Seiji Maekawa


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Retrieval Helps or Hurts? A Deeper Dive into the Efficacy of Retrieval Augmentation to Language Models
Seiji Maekawa | Hayate Iso | Sairam Gurajada | Nikita Bhutani
Proceedings of the 2024 Conference of the North American Chapter of the Association for Computational Linguistics: Human Language Technologies (Volume 1: Long Papers)

While large language models (LMs) demonstrate remarkable performance, they encounter challenges in providing accurate responses when queried for information beyond their pre-trained memorization. Although augmenting them with relevant external information can mitigate these issues, failure to consider the necessity of retrieval may adversely affect overall performance. Previous research has primarily focused on examining how entities influence retrieval models and knowledge recall in LMs, leaving other aspects relatively unexplored. In this work, our goal is to offer a more detailed, fact-centric analysis by exploring the effects of combinations of entities and relations. To facilitate this, we construct a new question answering (QA) dataset called WiTQA (Wikipedia Triple Question Answers). This dataset includes questions about entities and relations of various popularity levels, each accompanied by a supporting passage. Our extensive experiments with diverse LMs and retrievers reveal when retrieval does not consistently enhance LMs from the viewpoints of fact-centric popularity. Confirming earlier findings, we observe that larger LMs excel in recalling popular facts. However, they notably encounter difficulty with infrequent entity-relation pairs compared to retrievers. Interestingly, they can effectively retain popular relations of less common entities. We demonstrate the efficacy of our finer-grained metric and insights through an adaptive retrieval system that selectively employs retrieval and recall based on the frequencies of entities and relations in the question.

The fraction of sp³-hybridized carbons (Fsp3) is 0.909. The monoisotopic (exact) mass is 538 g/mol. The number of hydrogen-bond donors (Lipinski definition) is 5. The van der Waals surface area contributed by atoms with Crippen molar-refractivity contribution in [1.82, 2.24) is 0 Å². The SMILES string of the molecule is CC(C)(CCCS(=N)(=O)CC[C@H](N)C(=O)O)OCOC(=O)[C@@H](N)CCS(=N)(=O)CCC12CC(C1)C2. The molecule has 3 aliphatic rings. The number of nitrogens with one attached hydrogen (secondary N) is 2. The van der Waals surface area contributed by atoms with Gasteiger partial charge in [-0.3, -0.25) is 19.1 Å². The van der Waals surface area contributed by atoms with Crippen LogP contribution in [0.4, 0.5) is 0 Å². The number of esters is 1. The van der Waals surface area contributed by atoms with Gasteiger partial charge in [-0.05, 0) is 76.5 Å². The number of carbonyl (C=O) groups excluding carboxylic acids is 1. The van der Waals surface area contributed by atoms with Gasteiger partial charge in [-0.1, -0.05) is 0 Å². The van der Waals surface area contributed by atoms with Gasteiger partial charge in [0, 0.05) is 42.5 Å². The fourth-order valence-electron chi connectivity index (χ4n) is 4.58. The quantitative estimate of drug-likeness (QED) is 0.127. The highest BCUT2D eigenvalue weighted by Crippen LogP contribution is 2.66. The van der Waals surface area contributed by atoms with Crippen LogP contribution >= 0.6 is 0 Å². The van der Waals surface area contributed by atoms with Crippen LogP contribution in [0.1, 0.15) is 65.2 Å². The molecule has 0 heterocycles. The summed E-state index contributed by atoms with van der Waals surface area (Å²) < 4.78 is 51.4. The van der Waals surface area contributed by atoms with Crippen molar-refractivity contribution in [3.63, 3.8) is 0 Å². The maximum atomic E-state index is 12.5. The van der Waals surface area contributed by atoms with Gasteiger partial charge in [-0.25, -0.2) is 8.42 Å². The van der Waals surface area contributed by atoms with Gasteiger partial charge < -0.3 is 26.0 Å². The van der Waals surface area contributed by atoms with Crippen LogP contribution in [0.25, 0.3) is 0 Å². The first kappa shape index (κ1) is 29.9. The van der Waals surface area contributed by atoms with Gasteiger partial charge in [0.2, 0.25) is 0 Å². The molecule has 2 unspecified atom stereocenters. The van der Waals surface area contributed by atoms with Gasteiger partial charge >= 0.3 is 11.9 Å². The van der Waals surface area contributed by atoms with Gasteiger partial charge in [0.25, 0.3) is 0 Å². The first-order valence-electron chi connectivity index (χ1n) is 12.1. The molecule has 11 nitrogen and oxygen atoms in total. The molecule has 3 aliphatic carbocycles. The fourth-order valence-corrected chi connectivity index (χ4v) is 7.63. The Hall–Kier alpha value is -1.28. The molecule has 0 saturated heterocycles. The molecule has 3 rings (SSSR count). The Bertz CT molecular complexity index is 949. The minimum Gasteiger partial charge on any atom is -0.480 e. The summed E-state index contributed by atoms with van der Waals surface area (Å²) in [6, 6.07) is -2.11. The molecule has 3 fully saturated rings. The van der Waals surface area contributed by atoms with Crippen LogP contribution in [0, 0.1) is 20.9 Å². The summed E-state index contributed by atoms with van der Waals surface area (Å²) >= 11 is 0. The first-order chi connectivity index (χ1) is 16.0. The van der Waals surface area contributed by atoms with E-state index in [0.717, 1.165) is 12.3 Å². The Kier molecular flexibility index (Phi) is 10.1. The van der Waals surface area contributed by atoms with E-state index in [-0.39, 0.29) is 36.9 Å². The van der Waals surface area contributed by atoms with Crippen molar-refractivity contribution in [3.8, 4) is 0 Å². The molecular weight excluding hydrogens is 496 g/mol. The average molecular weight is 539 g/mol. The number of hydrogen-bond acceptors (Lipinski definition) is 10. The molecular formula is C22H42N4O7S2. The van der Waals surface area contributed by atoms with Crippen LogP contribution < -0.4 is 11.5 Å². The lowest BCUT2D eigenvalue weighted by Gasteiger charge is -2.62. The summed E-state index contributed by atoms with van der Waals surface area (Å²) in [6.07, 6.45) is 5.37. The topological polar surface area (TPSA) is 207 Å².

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Low-resource Interactive Active Labeling for Fine-tuning Language Models
Seiji Maekawa | Dan Zhang | Hannah Kim | Sajjadur Rahman | Estevam Hruschka
Findings of the Association for Computational Linguistics: EMNLP 2022

Recently, active learning (AL) methods have been used to effectively fine-tune pre-trained language models for various NLP tasks such as sentiment analysis and document classification. However, given the task of fine-tuning language models, understanding the impact of different aspects on AL methods such as labeling cost, sample acquisition latency, and the diversity of the datasets necessitates a deeper investigation. This paper examines the performance of existing AL methods within a low-resource, interactive labeling setting. We observe that existing methods often underperform in such a setting while exhibiting higher latency and a lack of generalizability. To overcome these challenges, we propose a novel active learning method TYROUGE that employs a hybrid sampling strategy to minimize labeling cost and acquisition latency while providing a framework for adapting to dataset diversity via user guidance. Through our experiments, we observe that compared to SOTA methods, TYROUGE reduces the labeling cost by up to 43% and the acquisition latency by as much as 11X, while achieving comparable accuracy. Finally, we discuss the strengths and weaknesses of TYROUGE by exploring the impact of dataset characteristics.